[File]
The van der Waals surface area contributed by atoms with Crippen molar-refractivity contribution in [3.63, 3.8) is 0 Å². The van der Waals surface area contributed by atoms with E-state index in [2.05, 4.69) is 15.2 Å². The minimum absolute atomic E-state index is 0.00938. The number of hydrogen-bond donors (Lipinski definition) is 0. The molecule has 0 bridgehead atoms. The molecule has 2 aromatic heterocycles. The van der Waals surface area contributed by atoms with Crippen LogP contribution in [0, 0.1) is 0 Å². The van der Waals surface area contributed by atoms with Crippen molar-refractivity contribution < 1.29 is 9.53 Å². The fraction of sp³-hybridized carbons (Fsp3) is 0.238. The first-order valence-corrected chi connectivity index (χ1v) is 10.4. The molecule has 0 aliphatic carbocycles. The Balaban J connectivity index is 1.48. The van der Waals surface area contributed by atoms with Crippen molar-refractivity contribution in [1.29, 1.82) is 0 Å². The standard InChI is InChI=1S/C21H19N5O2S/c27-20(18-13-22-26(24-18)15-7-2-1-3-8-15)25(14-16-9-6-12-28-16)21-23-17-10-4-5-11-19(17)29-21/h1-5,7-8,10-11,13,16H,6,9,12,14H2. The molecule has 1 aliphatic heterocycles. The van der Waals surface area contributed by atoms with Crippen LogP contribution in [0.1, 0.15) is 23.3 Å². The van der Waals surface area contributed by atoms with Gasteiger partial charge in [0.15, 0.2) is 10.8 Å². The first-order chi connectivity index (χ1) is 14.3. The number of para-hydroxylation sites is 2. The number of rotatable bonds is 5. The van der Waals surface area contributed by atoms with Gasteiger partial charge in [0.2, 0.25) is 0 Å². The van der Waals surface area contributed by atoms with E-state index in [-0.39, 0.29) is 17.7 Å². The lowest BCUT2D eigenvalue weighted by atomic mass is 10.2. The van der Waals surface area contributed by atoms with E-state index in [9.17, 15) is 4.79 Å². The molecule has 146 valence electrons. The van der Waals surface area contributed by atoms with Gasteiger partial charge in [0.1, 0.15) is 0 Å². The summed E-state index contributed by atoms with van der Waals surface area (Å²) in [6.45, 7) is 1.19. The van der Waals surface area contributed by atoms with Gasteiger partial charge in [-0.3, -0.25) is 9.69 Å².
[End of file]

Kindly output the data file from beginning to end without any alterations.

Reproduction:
The van der Waals surface area contributed by atoms with Crippen molar-refractivity contribution in [3.63, 3.8) is 0 Å². The van der Waals surface area contributed by atoms with E-state index in [2.05, 4.69) is 15.2 Å². The minimum absolute atomic E-state index is 0.00938. The number of hydrogen-bond donors (Lipinski definition) is 0. The molecule has 0 bridgehead atoms. The molecule has 2 aromatic heterocycles. The van der Waals surface area contributed by atoms with Crippen LogP contribution in [0, 0.1) is 0 Å². The van der Waals surface area contributed by atoms with Crippen molar-refractivity contribution < 1.29 is 9.53 Å². The fraction of sp³-hybridized carbons (Fsp3) is 0.238. The first-order valence-corrected chi connectivity index (χ1v) is 10.4. The molecule has 0 aliphatic carbocycles. The Balaban J connectivity index is 1.48. The van der Waals surface area contributed by atoms with Crippen molar-refractivity contribution in [1.29, 1.82) is 0 Å². The standard InChI is InChI=1S/C21H19N5O2S/c27-20(18-13-22-26(24-18)15-7-2-1-3-8-15)25(14-16-9-6-12-28-16)21-23-17-10-4-5-11-19(17)29-21/h1-5,7-8,10-11,13,16H,6,9,12,14H2. The molecule has 1 aliphatic heterocycles. The van der Waals surface area contributed by atoms with Crippen LogP contribution in [0.1, 0.15) is 23.3 Å². The van der Waals surface area contributed by atoms with Gasteiger partial charge in [0.15, 0.2) is 10.8 Å². The first-order chi connectivity index (χ1) is 14.3. The number of para-hydroxylation sites is 2. The number of rotatable bonds is 5. The van der Waals surface area contributed by atoms with Gasteiger partial charge in [0.2, 0.25) is 0 Å². The van der Waals surface area contributed by atoms with E-state index in [-0.39, 0.29) is 17.7 Å². The lowest BCUT2D eigenvalue weighted by atomic mass is 10.2. The van der Waals surface area contributed by atoms with E-state index in [9.17, 15) is 4.79 Å². The molecule has 146 valence electrons. The van der Waals surface area contributed by atoms with Gasteiger partial charge in [0.1, 0.15) is 0 Å². The summed E-state index contributed by atoms with van der Waals surface area (Å²) in [6.45, 7) is 1.19. The van der Waals surface area contributed by atoms with Gasteiger partial charge in [-0.3, -0.25) is 9.69 Å².